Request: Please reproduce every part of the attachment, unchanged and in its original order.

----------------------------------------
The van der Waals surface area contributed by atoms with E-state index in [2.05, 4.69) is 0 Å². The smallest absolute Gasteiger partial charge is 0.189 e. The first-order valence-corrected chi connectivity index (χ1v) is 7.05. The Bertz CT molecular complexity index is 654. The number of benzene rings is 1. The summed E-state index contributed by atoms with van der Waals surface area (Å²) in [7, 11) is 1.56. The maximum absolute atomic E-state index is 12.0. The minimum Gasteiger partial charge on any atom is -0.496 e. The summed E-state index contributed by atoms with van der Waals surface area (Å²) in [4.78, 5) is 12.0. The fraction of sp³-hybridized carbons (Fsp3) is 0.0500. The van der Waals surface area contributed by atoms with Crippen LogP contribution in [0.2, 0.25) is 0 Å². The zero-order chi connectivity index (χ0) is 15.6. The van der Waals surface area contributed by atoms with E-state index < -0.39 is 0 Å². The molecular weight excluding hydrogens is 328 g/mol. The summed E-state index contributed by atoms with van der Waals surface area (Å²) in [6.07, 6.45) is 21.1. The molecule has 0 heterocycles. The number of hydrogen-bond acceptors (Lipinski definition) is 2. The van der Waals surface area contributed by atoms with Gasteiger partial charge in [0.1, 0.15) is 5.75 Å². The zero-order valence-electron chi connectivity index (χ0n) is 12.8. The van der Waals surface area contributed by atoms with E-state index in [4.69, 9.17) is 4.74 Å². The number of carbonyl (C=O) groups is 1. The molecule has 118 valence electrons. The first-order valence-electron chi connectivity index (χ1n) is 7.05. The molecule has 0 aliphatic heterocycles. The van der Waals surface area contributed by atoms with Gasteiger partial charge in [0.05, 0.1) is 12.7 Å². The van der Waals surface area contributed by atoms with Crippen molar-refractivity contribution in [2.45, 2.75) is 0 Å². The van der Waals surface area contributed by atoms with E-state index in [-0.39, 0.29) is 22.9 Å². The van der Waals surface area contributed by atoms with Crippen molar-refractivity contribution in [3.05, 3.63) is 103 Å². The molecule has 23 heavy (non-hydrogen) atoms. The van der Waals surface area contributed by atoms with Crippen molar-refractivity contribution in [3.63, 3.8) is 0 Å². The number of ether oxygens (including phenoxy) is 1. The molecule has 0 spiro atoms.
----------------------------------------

The van der Waals surface area contributed by atoms with E-state index in [2.05, 4.69) is 0 Å². The smallest absolute Gasteiger partial charge is 0.189 e. The first-order valence-corrected chi connectivity index (χ1v) is 7.05. The Bertz CT molecular complexity index is 654. The number of benzene rings is 1. The summed E-state index contributed by atoms with van der Waals surface area (Å²) in [7, 11) is 1.56. The maximum absolute atomic E-state index is 12.0. The minimum Gasteiger partial charge on any atom is -0.496 e. The summed E-state index contributed by atoms with van der Waals surface area (Å²) in [4.78, 5) is 12.0. The fraction of sp³-hybridized carbons (Fsp3) is 0.0500. The van der Waals surface area contributed by atoms with Crippen LogP contribution in [0.2, 0.25) is 0 Å². The zero-order chi connectivity index (χ0) is 15.6. The van der Waals surface area contributed by atoms with E-state index < -0.39 is 0 Å². The molecular weight excluding hydrogens is 328 g/mol. The summed E-state index contributed by atoms with van der Waals surface area (Å²) in [6.07, 6.45) is 21.1. The molecule has 0 heterocycles. The number of hydrogen-bond acceptors (Lipinski definition) is 2. The van der Waals surface area contributed by atoms with Gasteiger partial charge in [0.1, 0.15) is 5.75 Å². The zero-order valence-electron chi connectivity index (χ0n) is 12.8. The van der Waals surface area contributed by atoms with E-state index in [4.69, 9.17) is 4.74 Å². The number of carbonyl (C=O) groups is 1. The molecule has 118 valence electrons. The first-order valence-electron chi connectivity index (χ1n) is 7.05. The molecule has 0 aliphatic heterocycles. The van der Waals surface area contributed by atoms with Gasteiger partial charge in [0.05, 0.1) is 12.7 Å². The van der Waals surface area contributed by atoms with Crippen molar-refractivity contribution in [2.45, 2.75) is 0 Å². The van der Waals surface area contributed by atoms with E-state index in [-0.39, 0.29) is 22.9 Å². The van der Waals surface area contributed by atoms with Crippen molar-refractivity contribution in [3.05, 3.63) is 103 Å². The molecule has 23 heavy (non-hydrogen) atoms. The van der Waals surface area contributed by atoms with Crippen molar-refractivity contribution in [3.63, 3.8) is 0 Å². The number of ether oxygens (including phenoxy) is 1. The molecule has 0 spiro atoms.